Erik Levinsohn, MD
Beth Israel Deaconess Medical Center

Erik is a PGY-4 resident at the Beth Israel Deaconess Medical Center. Erik’s wayward journey to psychiatry included a year of teaching high-school math, and although he no longer gets quite so excited about conic sections and integrals, his passion for education remains. Throughout medical school and residency, he has developed educational materials, taught courses for his peers, and published educational reviews. He is extremely excited to be a 2021-2022 NNCI Clinical Scholar in hopes of improving his skills as a medical educator. He is currently applying for fellowships in consult-liaison psychiatry, and also has varied interests including psychodynamic psychotherapy and psycho-oncology.

Keith Semler, DO
AtlantiCare Regional Medical Center

Keith is a PGY-2 resident at the AtlantiCare Regional Medical Center Psychiatry Residency Program in Atlantic City, NJ. He has had a keen interest in teaching and learning throughout his journey to residency and would love to pursue a career in medical education. In medical school, he developed a unique anatomy curriculum to be incorporated into a 6-week pre-matriculation course intended for incoming students and participated in the development of the problem-based-learning curriculum. He is particularly passionate about public speaking and incorporating graphic design into lecture development. His professional interests include the study of anxiety disorders, bipolar spectrum disorders, and neuromodulation. His NNCI submission examined the key hypotheses explaining the anxiolytic “runner’s high” phenomenon and used these findings to explore the endocannabinoid system as a target for novel anxiolytic drugs.

Rick Wolthusen, MD, MPP
Duke University Medical Center

Rick Wolthusen, MD, MPP, studied medicine in Germany. As part of his medical school education and neuroscience research, he spent time in Boston (USA), Sydney (Australia), Aflao (Ghana), and Kisumu (Kenya). He founded the German NGO On The Move e.V. which empowers local communities to take care of their wellbeing and mental health. The NGO activities, which are based on neuroscience education, are award-winning. Rick is working with local and national governments on community mental health and global mental health challenges as well as mental health legislation. Before coming to Duke University for his psychiatry residency in 2020, he studied a Master of Public Policy at the Harvard Kennedy School. Rick is a member of the Clinician Scientist Track as well as the Clinician Educator Track at Duke. He recently graduated from the Medical Education and Leadership Track.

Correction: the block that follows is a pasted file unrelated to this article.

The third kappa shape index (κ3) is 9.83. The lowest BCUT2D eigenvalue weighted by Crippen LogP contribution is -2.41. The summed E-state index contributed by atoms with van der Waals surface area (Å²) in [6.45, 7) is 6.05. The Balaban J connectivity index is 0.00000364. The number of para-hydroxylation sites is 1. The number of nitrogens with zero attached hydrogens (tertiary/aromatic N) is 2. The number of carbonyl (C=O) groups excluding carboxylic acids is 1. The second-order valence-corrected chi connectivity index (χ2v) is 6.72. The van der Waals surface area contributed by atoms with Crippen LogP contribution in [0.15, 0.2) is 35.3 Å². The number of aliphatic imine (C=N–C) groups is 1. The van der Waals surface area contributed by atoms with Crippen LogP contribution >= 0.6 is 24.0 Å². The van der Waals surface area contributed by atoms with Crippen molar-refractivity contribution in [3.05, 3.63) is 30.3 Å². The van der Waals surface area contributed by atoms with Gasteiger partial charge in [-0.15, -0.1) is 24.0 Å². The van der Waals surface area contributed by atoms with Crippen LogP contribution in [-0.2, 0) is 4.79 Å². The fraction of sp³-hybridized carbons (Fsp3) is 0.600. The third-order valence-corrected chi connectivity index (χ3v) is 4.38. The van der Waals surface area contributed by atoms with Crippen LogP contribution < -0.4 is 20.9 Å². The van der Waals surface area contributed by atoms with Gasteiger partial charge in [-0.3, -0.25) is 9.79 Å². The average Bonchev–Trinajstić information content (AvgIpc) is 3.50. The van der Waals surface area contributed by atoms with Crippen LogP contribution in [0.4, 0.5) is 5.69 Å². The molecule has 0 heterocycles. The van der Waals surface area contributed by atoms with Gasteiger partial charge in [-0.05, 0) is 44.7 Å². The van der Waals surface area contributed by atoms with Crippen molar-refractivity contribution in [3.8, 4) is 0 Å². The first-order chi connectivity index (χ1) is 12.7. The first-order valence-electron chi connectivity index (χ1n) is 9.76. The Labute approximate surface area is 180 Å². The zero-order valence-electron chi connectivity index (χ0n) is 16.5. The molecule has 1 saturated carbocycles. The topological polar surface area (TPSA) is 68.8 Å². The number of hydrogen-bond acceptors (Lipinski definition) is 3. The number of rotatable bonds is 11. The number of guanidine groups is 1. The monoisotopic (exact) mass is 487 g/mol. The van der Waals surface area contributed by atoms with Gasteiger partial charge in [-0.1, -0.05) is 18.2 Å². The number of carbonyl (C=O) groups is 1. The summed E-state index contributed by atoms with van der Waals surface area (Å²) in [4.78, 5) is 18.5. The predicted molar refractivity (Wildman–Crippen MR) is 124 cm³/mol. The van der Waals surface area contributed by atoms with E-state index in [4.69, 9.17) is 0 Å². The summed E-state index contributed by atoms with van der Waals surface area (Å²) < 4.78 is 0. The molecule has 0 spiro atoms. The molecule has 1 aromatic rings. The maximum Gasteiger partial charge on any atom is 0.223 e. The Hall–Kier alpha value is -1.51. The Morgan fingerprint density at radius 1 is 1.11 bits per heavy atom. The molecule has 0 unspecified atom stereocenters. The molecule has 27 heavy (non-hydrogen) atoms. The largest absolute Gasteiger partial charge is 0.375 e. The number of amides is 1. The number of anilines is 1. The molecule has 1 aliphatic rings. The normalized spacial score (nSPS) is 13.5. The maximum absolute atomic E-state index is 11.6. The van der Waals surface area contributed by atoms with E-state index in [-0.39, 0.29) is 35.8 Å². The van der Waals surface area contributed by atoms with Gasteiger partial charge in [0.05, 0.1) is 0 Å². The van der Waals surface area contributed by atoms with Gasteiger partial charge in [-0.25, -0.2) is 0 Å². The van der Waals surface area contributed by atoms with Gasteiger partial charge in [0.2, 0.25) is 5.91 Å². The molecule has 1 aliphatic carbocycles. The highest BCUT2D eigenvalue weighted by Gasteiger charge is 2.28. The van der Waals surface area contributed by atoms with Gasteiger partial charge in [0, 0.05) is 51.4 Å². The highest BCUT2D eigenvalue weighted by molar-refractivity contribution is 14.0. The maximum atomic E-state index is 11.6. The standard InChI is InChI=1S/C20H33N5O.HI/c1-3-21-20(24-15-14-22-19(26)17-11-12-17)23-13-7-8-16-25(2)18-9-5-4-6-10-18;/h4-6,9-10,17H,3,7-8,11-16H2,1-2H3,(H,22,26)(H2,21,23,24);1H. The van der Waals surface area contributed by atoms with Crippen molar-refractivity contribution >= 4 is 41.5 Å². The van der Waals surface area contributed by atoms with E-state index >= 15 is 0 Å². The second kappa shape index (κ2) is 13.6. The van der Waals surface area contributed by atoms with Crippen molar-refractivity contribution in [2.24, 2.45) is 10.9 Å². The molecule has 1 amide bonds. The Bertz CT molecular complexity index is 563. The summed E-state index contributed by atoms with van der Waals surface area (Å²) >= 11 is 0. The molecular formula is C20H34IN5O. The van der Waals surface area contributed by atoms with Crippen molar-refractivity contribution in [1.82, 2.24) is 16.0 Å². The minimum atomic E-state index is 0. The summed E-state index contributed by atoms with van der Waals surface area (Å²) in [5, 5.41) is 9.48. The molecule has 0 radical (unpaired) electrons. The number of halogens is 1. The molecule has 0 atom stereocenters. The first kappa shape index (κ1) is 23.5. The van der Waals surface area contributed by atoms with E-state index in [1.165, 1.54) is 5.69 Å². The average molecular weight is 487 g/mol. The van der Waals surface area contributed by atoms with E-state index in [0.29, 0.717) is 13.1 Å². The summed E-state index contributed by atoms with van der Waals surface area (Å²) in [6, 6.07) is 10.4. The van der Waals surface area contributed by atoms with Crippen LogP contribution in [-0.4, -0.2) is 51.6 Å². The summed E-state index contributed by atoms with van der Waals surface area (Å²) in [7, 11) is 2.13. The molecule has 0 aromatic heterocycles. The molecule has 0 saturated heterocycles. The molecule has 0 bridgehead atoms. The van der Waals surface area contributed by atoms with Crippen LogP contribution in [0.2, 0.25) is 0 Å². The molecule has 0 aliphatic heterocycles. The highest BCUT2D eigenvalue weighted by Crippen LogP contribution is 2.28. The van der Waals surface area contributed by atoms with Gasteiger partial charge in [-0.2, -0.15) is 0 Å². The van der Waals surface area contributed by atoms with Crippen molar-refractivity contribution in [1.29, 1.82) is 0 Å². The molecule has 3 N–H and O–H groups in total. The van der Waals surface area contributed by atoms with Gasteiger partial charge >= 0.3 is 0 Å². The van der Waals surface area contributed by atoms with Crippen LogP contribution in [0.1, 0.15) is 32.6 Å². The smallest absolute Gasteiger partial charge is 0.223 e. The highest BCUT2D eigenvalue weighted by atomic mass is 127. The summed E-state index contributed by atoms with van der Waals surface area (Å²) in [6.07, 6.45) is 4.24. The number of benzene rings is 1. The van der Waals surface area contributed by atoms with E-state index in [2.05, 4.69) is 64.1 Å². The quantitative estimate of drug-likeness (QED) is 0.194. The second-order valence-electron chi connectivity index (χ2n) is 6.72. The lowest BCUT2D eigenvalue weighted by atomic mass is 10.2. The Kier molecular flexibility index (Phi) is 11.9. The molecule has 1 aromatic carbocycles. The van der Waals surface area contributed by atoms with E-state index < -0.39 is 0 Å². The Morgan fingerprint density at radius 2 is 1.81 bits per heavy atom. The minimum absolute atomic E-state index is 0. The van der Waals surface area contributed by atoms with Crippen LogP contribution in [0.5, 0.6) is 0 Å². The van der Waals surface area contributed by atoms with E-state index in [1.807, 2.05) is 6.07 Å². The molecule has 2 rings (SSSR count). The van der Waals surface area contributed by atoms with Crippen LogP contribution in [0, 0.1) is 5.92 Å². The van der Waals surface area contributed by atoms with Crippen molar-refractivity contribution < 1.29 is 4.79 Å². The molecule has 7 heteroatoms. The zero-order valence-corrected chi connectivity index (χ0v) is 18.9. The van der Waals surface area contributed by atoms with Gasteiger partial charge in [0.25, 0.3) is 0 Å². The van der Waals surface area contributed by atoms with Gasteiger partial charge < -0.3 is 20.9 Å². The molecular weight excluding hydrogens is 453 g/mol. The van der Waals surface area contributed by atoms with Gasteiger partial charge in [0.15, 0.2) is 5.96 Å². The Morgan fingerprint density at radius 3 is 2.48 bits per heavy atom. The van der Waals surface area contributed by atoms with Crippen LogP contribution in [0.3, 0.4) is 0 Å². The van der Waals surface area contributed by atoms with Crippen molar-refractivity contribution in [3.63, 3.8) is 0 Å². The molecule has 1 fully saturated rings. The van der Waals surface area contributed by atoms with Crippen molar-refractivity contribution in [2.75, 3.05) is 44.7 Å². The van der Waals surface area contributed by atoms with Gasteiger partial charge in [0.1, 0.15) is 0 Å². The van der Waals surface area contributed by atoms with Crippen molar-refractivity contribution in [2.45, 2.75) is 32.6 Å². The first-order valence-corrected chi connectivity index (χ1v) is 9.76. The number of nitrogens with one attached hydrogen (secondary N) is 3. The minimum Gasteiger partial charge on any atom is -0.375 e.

Matthew Yung, MD
University of Texas Southwestern Medical Center

Matthew is a PGY-3 psychiatry resident at University of Texas Southwestern. His clinical and research interests include psychotic spectrum disorders, psychotherapy, mental health in transitional age youth, multimodal neuroimaging, and medical humanities. He is part of his residency’s educator track and is actively involved in medical student education, curriculum development, and mentorship. He also serves as deputy editor for the American Journal of Psychiatry Residents’ Journal. His NNCI project uses art to teach about theory-of-mind and its neurobiological substrates, as well as the consequences of persistent social difficulties in clinical populations.

Yelu Zhang, MD
Beth Israel Medical Center

Yelu is a PGY2 resident at Beth Israel Medical Center. Her current interests include neuropsychiatry, genetics/epigenetics, and medical education. She has enjoyed various past experiences in teaching, as well as in epigenetic and neuro-development research, and hope to combine her passion of both areas together. Her NNCI submission included a learning module on the neuroanatomy and biological mechanisms implicated in memory processes in relation to major depressive disorder. Outside of work, she likes to dance and explore coffee shops in Boston.